The enterprise was, however, troubled by financial difficulties. As a result of two small judgements against the partners in January 1835, the sheriff seized their real and personal estate. On his own account, Field had lost a suit to a creditor for more than £444. Unable to give satisfaction he fled to the United States never, apparently, to be heard of again. On 2 February James Dougall*, a Sandwich merchant, won a judgement against the partners for £603 10s. 2d. The partnership was dissolved on 9 February and Cahoon assumed the debts. The works was sold and, after extensive repairs and additions, reopened in June, but the operation was in serious difficulty. Cahoon retained some equity in it, and perhaps served in a managerial capacity as well, until 1839 when he, too, fled south to escape creditors. Francis Xavier Caldwell*, who was liable for a portion of his debts, consequently suffered a severe financial blow. William Henry Smith*’s gazetteer of 1852 noted that the furnace “has ceased working for some time.”
The career of most iron founders and smelters in Upper Canada was precarious. In 1835 Amos Horton, a Toronto founder, appeared before the House of Assembly’s committee on trade. He urged barriers against American iron products, arguing the need for a protective tariff to nurture provincial iron manufacturers. He was, however, happy to rely on imports of American pig-iron, although he admitted “Gosfield Iron is the strongest I know of, I think it surpasses both the Scotch and Welsh pig iron, no.1.” In contrast, blast-furnace operators wanted restrictions on both pig-iron and castings. Field and Cahoon had operated at a double disadvantage. As iron founders, they had to compete with cheaper American goods; as iron producers, they could not rely on the loyalty of their supposed natural customers, the Upper Canadian iron founders.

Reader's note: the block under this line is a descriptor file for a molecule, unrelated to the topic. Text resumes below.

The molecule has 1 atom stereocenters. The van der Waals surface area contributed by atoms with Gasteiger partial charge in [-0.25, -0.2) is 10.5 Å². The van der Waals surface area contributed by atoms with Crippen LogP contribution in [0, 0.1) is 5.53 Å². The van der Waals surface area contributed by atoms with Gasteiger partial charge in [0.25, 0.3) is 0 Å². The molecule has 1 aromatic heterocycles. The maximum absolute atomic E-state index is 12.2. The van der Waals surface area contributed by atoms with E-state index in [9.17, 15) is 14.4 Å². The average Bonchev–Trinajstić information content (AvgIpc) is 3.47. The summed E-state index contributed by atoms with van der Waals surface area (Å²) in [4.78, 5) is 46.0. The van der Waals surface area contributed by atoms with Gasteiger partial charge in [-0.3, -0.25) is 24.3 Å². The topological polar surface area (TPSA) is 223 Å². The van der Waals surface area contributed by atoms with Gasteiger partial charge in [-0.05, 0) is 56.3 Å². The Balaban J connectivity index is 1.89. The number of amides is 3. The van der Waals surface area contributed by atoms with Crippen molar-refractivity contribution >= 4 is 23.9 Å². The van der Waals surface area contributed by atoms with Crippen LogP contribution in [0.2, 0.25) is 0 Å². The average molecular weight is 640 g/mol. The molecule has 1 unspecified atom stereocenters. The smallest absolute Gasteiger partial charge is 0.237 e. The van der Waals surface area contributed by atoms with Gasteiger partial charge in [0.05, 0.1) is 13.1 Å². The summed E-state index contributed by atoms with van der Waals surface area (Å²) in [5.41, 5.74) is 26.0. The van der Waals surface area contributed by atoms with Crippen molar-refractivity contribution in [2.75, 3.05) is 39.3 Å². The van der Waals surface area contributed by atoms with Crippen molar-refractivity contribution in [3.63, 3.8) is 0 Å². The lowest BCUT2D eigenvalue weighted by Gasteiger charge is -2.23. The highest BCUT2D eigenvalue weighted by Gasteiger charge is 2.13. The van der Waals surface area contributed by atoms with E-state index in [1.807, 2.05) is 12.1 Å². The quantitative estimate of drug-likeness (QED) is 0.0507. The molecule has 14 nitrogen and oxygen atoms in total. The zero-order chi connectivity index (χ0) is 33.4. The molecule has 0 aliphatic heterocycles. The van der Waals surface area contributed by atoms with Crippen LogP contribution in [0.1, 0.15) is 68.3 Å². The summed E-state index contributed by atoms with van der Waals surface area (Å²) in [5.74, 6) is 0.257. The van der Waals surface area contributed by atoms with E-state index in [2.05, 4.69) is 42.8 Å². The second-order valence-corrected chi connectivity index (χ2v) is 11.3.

Successful and stable iron foundries were, however, not long in coming. James Bell Ewart* and Edward Gurney* were but a few of the men who established thriving operations in the 1830s and 1840s primarily in the Hamilton–Dundas area. Profitable and enduring iron and steel production would not come to Ontario until the Hamilton Blast Furnace Company [see John C. Milne*] opened in 1895.
AO, Hiram Walker Hist. Museum coll., 20–85; RG 1, A-I-6: 20848–49; A-II-2,1: 10–11; RG 22, ser.131, 4: f.1 10. Hugh Murray, An historical and descriptive account of British America . . . (3v., Edinburgh, 1839). U.C., House of Assembly, App. to the journal, 1835, no.11, “The second report of the committee on trade,” 3. Canadian Emigrant, and Western District Commercial and General Advertiser (Sandwich [Windsor, Ont.]), 23 Feb., 1 March 1832; 14, 21 Feb., 13 June 1835; 3 May 1836. Illustrated historical atlas of the counties of Essex and Kent (Toronto, 1880; repr. 1973). W. H. Smith, Canada: past, present and future . . . (2v., Toronto, ; repr. Belleville, Ont., 1973–74), 1: 27. W. L. Baby, Souvenirs of the past, with illustrations: an instructive and amusing work, giving a correct account of the customs and habits of the pioneers of Canada . . . (Windsor, 1896), 121.